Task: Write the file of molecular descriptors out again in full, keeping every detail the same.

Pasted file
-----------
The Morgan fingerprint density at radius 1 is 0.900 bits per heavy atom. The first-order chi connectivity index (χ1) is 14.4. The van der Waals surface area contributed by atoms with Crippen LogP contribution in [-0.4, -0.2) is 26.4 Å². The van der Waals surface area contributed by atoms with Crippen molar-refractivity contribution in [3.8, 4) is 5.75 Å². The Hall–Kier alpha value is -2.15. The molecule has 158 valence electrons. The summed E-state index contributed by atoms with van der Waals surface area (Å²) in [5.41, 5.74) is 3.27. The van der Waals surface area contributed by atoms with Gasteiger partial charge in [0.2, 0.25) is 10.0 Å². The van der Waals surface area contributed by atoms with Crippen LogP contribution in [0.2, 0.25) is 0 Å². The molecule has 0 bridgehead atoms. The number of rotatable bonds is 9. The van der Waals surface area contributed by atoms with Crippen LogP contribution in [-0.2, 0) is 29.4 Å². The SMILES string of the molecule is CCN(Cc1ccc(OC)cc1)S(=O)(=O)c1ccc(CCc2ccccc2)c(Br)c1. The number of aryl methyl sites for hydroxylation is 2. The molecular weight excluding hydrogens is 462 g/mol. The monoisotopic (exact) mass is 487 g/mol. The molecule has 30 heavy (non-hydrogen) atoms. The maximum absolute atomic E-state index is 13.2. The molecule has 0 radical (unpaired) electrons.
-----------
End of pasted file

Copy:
The Morgan fingerprint density at radius 1 is 0.900 bits per heavy atom. The first-order chi connectivity index (χ1) is 14.4. The van der Waals surface area contributed by atoms with Crippen LogP contribution in [-0.4, -0.2) is 26.4 Å². The van der Waals surface area contributed by atoms with Crippen molar-refractivity contribution in [3.8, 4) is 5.75 Å². The Hall–Kier alpha value is -2.15. The molecule has 158 valence electrons. The summed E-state index contributed by atoms with van der Waals surface area (Å²) in [5.41, 5.74) is 3.27. The van der Waals surface area contributed by atoms with Gasteiger partial charge in [0.2, 0.25) is 10.0 Å². The van der Waals surface area contributed by atoms with Crippen LogP contribution in [0.2, 0.25) is 0 Å². The molecule has 0 bridgehead atoms. The number of rotatable bonds is 9. The van der Waals surface area contributed by atoms with Crippen LogP contribution in [-0.2, 0) is 29.4 Å². The SMILES string of the molecule is CCN(Cc1ccc(OC)cc1)S(=O)(=O)c1ccc(CCc2ccccc2)c(Br)c1. The number of aryl methyl sites for hydroxylation is 2. The molecular weight excluding hydrogens is 462 g/mol. The monoisotopic (exact) mass is 487 g/mol. The molecule has 30 heavy (non-hydrogen) atoms. The maximum absolute atomic E-state index is 13.2. The molecule has 0 radical (unpaired) electrons.